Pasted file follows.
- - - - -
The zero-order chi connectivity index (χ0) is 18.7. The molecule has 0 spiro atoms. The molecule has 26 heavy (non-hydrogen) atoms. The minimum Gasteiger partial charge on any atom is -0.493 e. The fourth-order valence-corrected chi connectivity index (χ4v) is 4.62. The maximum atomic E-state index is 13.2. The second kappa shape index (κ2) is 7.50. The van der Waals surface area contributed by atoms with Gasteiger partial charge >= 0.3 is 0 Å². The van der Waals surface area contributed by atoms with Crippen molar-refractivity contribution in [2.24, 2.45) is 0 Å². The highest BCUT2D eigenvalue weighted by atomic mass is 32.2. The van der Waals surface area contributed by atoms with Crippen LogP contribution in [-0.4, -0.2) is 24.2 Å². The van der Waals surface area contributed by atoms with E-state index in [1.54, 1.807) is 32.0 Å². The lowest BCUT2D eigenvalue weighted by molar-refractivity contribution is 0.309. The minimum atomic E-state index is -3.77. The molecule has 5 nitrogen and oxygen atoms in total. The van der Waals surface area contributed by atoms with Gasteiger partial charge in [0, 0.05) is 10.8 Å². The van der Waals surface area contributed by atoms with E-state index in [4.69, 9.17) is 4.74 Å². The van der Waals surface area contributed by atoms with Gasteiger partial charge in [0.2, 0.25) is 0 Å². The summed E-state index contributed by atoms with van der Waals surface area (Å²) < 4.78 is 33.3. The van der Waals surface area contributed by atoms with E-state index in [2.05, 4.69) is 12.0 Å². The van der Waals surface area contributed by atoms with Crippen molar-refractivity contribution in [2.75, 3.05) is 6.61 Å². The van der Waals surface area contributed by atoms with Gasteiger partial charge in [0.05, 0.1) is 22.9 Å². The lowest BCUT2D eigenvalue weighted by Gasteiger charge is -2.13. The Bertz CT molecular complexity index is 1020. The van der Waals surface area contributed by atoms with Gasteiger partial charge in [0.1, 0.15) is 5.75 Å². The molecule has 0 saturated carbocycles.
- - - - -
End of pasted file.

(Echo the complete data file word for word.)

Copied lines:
The zero-order chi connectivity index (χ0) is 18.7. The molecule has 0 spiro atoms. The molecule has 26 heavy (non-hydrogen) atoms. The minimum Gasteiger partial charge on any atom is -0.493 e. The fourth-order valence-corrected chi connectivity index (χ4v) is 4.62. The maximum atomic E-state index is 13.2. The second kappa shape index (κ2) is 7.50. The van der Waals surface area contributed by atoms with Gasteiger partial charge >= 0.3 is 0 Å². The van der Waals surface area contributed by atoms with Crippen molar-refractivity contribution in [2.24, 2.45) is 0 Å². The highest BCUT2D eigenvalue weighted by atomic mass is 32.2. The van der Waals surface area contributed by atoms with Crippen LogP contribution in [-0.4, -0.2) is 24.2 Å². The van der Waals surface area contributed by atoms with E-state index in [1.54, 1.807) is 32.0 Å². The lowest BCUT2D eigenvalue weighted by molar-refractivity contribution is 0.309. The minimum atomic E-state index is -3.77. The molecule has 5 nitrogen and oxygen atoms in total. The van der Waals surface area contributed by atoms with Gasteiger partial charge in [0, 0.05) is 10.8 Å². The van der Waals surface area contributed by atoms with E-state index in [4.69, 9.17) is 4.74 Å². The van der Waals surface area contributed by atoms with Gasteiger partial charge in [0.2, 0.25) is 0 Å². The summed E-state index contributed by atoms with van der Waals surface area (Å²) < 4.78 is 33.3. The van der Waals surface area contributed by atoms with E-state index in [2.05, 4.69) is 12.0 Å². The van der Waals surface area contributed by atoms with Crippen molar-refractivity contribution in [2.75, 3.05) is 6.61 Å². The van der Waals surface area contributed by atoms with Gasteiger partial charge in [0.05, 0.1) is 22.9 Å². The lowest BCUT2D eigenvalue weighted by Gasteiger charge is -2.13. The Bertz CT molecular complexity index is 1020. The van der Waals surface area contributed by atoms with Gasteiger partial charge in [0.1, 0.15) is 5.75 Å². The molecule has 0 saturated carbocycles.